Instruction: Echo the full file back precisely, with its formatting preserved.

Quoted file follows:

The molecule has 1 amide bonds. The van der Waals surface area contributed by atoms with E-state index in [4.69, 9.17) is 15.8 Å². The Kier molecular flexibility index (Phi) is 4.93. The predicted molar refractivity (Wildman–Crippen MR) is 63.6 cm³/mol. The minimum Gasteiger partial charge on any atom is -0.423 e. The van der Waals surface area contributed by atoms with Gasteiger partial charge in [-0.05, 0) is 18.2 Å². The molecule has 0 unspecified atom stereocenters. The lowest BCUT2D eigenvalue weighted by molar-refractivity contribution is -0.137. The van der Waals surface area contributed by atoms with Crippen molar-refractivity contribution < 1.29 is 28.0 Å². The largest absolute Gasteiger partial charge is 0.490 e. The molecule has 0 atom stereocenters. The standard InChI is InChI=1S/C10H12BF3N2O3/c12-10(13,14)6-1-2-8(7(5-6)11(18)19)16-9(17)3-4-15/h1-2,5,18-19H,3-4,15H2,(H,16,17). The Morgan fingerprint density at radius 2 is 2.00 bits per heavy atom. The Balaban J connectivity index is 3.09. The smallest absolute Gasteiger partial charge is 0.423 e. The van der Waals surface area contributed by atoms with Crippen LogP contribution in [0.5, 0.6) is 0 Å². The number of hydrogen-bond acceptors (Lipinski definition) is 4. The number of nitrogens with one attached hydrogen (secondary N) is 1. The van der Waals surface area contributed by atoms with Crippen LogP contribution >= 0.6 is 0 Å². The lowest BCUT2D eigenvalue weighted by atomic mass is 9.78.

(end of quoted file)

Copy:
The molecule has 1 amide bonds. The van der Waals surface area contributed by atoms with E-state index in [4.69, 9.17) is 15.8 Å². The Kier molecular flexibility index (Phi) is 4.93. The predicted molar refractivity (Wildman–Crippen MR) is 63.6 cm³/mol. The minimum Gasteiger partial charge on any atom is -0.423 e. The van der Waals surface area contributed by atoms with Gasteiger partial charge in [-0.05, 0) is 18.2 Å². The molecule has 0 unspecified atom stereocenters. The lowest BCUT2D eigenvalue weighted by molar-refractivity contribution is -0.137. The van der Waals surface area contributed by atoms with Crippen molar-refractivity contribution < 1.29 is 28.0 Å². The largest absolute Gasteiger partial charge is 0.490 e. The molecule has 0 atom stereocenters. The standard InChI is InChI=1S/C10H12BF3N2O3/c12-10(13,14)6-1-2-8(7(5-6)11(18)19)16-9(17)3-4-15/h1-2,5,18-19H,3-4,15H2,(H,16,17). The Morgan fingerprint density at radius 2 is 2.00 bits per heavy atom. The Balaban J connectivity index is 3.09. The smallest absolute Gasteiger partial charge is 0.423 e. The van der Waals surface area contributed by atoms with Crippen LogP contribution in [0.5, 0.6) is 0 Å². The number of hydrogen-bond acceptors (Lipinski definition) is 4. The number of nitrogens with one attached hydrogen (secondary N) is 1. The van der Waals surface area contributed by atoms with Crippen LogP contribution >= 0.6 is 0 Å². The lowest BCUT2D eigenvalue weighted by atomic mass is 9.78.